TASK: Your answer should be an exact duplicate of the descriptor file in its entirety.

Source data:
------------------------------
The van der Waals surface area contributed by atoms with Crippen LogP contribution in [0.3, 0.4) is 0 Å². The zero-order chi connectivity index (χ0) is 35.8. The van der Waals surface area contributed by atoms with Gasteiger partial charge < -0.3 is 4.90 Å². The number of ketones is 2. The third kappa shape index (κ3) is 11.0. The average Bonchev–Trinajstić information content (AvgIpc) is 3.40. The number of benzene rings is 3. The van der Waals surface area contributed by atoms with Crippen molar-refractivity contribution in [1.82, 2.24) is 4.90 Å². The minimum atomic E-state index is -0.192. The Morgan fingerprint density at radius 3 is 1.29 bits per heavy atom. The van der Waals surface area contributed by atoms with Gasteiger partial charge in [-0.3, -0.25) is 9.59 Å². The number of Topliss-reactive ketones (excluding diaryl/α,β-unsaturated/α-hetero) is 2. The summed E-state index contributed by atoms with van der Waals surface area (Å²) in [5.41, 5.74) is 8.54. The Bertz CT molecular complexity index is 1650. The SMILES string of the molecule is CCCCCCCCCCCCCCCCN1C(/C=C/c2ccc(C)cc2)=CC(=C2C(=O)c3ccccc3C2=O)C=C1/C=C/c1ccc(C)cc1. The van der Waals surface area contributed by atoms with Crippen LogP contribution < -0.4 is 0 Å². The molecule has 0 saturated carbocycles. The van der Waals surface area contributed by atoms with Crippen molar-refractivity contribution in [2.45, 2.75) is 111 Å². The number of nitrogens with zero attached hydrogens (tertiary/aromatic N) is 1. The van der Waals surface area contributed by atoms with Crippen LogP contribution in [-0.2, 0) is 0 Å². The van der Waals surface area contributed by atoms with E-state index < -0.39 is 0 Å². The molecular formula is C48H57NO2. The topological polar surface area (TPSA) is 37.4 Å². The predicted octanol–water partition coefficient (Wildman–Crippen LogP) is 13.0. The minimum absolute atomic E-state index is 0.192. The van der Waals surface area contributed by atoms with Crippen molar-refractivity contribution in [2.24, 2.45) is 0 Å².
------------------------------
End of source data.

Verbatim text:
The van der Waals surface area contributed by atoms with Crippen LogP contribution in [0.3, 0.4) is 0 Å². The zero-order chi connectivity index (χ0) is 35.8. The van der Waals surface area contributed by atoms with Gasteiger partial charge < -0.3 is 4.90 Å². The number of ketones is 2. The third kappa shape index (κ3) is 11.0. The average Bonchev–Trinajstić information content (AvgIpc) is 3.40. The number of benzene rings is 3. The van der Waals surface area contributed by atoms with Crippen molar-refractivity contribution in [1.82, 2.24) is 4.90 Å². The minimum atomic E-state index is -0.192. The Morgan fingerprint density at radius 3 is 1.29 bits per heavy atom. The van der Waals surface area contributed by atoms with Gasteiger partial charge in [-0.3, -0.25) is 9.59 Å². The number of Topliss-reactive ketones (excluding diaryl/α,β-unsaturated/α-hetero) is 2. The summed E-state index contributed by atoms with van der Waals surface area (Å²) in [5.41, 5.74) is 8.54. The Bertz CT molecular complexity index is 1650. The SMILES string of the molecule is CCCCCCCCCCCCCCCCN1C(/C=C/c2ccc(C)cc2)=CC(=C2C(=O)c3ccccc3C2=O)C=C1/C=C/c1ccc(C)cc1. The van der Waals surface area contributed by atoms with Crippen LogP contribution < -0.4 is 0 Å². The molecule has 0 saturated carbocycles. The van der Waals surface area contributed by atoms with Crippen molar-refractivity contribution in [2.45, 2.75) is 111 Å². The number of nitrogens with zero attached hydrogens (tertiary/aromatic N) is 1. The van der Waals surface area contributed by atoms with Crippen LogP contribution in [-0.2, 0) is 0 Å². The van der Waals surface area contributed by atoms with E-state index < -0.39 is 0 Å². The molecular formula is C48H57NO2. The topological polar surface area (TPSA) is 37.4 Å². The predicted octanol–water partition coefficient (Wildman–Crippen LogP) is 13.0. The minimum absolute atomic E-state index is 0.192. The van der Waals surface area contributed by atoms with Crippen molar-refractivity contribution in [2.24, 2.45) is 0 Å².